Wednesday, November 22, 2017
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Big changes in store at Show Palace Dinner Theatre

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Those of us in the (unofficial) Matthew McGee Fan Club weren't at all surprised to learn that the longtime Show Palace Dinner Theatre artistic director has left the building, as the saying goes.

Earlier this week, Show Palace co-owner Nick Sessa told me that Matt has resigned, and in the wake of his and stage manager Susan Haldeman's decisions to leave, the 15-year-old venue is going to do a total revamping of its offerings (more on that below) once the current season ends May 16.

For the past few years, we've watched McGee wow the crowds at American Stage, St. Pete Opera Company and freeFall Theatre in St. Petersburg, spend summers in Georgia at the Peach State Summer Theatre, jet off to other venues to share his considerable talents, and pop up in numerous television commercials.

In between, he's written and directed several shows at the Show Palace, sat through endless auditions to find just the right person to play a part in a show and worked with the rest of the Show Palace staff to choose shows they thought their audiences wanted to see.

But through it all, we knew his heart and soul were up on a stage, doing what he does best: singing, acting, clowning, ad-libbing, vamping and gathering even more people for his (unofficial) Matthew McGee Fan Club.

And now that's what he'll be doing, only all the time.

Sessa, of course, was sad over the two departures. But, in the best theater tradition, he is using the big changes to make big changes at the theater so the shows can — and will — go on.

The biggest change is that he and co-owner Tommy Mara are getting out of the production end of the business and doing what other major venues in the Tampa Bay area do, which is to provide the venue and building staff, then contract with professional production companies to bring in shows.

Vicki Mara, who has managed her husband Tommy's career for decades, is forming Show Palace Entertainment, a production company that will put together the shows and sell them as a package deal to the Show Palace. This means that once the Show Palace Dinner Theatre decides what shows it wants, Mrs. Mara will choose the show director, who will, in turn, choose the performers and oversee the costumes. She's working with Actors Equity so she can get Equity performers for her shows and is already talking with potential directors, including McGee.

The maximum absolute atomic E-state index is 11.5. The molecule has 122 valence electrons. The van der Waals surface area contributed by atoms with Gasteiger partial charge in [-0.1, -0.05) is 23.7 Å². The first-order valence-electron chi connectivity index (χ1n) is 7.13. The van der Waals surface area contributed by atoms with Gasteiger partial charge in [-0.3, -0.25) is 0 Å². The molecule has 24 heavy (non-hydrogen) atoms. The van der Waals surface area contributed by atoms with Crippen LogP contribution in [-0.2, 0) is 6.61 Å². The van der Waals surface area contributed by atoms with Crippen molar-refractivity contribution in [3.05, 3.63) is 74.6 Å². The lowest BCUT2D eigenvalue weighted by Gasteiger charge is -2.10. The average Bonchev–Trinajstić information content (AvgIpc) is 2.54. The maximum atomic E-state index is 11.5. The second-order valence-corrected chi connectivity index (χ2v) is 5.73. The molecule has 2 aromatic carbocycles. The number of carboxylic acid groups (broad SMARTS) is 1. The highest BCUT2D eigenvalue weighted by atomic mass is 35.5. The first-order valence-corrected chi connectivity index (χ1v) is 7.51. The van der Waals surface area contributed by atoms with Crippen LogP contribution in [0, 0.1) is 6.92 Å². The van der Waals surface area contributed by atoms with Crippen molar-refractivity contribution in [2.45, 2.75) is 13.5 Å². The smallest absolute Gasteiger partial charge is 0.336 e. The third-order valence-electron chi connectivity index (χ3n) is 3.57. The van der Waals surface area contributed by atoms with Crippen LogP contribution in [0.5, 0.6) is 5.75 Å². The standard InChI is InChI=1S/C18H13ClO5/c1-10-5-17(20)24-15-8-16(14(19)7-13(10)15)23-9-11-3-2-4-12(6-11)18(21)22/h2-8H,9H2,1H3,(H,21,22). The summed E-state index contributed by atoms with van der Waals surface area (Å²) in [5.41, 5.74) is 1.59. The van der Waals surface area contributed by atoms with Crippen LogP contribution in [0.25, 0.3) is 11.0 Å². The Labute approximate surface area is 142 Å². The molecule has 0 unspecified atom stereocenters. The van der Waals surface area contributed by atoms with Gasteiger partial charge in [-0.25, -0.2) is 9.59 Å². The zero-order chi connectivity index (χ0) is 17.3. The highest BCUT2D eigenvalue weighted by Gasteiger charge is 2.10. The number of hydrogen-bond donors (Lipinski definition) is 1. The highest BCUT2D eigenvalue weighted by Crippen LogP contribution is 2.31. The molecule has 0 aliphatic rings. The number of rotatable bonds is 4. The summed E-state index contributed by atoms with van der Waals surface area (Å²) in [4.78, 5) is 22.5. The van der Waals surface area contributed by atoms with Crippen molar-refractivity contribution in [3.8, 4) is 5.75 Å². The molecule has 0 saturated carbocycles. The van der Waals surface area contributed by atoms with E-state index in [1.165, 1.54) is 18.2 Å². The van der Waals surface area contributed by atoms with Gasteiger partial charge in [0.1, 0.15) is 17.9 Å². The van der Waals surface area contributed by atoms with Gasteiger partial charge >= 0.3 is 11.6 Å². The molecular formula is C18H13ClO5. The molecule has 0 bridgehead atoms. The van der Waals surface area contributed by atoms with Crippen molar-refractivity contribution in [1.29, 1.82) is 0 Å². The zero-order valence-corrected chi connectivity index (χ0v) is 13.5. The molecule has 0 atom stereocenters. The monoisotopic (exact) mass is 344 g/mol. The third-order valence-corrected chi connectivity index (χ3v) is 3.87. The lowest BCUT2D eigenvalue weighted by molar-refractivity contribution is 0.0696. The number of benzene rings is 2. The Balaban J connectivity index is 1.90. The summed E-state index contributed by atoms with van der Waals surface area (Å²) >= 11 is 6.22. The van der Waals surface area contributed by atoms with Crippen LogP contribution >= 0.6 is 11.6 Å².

For their part, the theater will provide the stage, stage crew (led by Tom Hansen), the sets, the food prep and serving staff, the sound system (overseen by Gerald Michaels), and the ticket sales and marketing, similar to what the Straz Center in Tampa, Mahaffey Theatre in St. Petersburg and Eckerd Hall in Clearwater do.

The shows already on the schedule will be done by Mrs. Mara's company, right through DooWop Dreams that winds up June 16, 2013.

That's when the really big changes start.

Instead of doing back-to-back shows that run for up to eight weeks, the musicals and/or plays will run for four to six weeks each, with at least two-week breaks in between and a longer break during the summer.

During those breaks, the Show Palace will work with other production companies and performers to bring in a variety of shows — stand-up comics, children's shows, nostalgia acts, tribute shows, "ladies night out" acts, magic shows, big bands, comedies — anything that audiences say they want to see. Some will be "one night only"; others will play a weekend or week, perhaps more.

The pricing structure will be fluid, Sessa said. The big shows and big names will, of course, demand bigger prices. Smaller and less-known shows will go for less. Some shows will be a dinner and show package; others will be show only with a full bar and light menu at additional cost.

"We've done a few of those shows already and have been doing them at the Palace Grand for a long time," Sessa said. They've gone over well — most of them sold out, with audiences begging for more.

What the Show Palace is doing only makes sense. A constant program of musical after musical after musical appeals only to a certain audience. The new format will have something for every age and every taste. Some of the shows will work just fine at the Palace Grand, but many of the more complicated shows need the full theatrical system that only the Show Palace can provide.

"Once they get in here and see what we have, they'll want to come back for other things," Sessa said.

That's what they call growing your audience.

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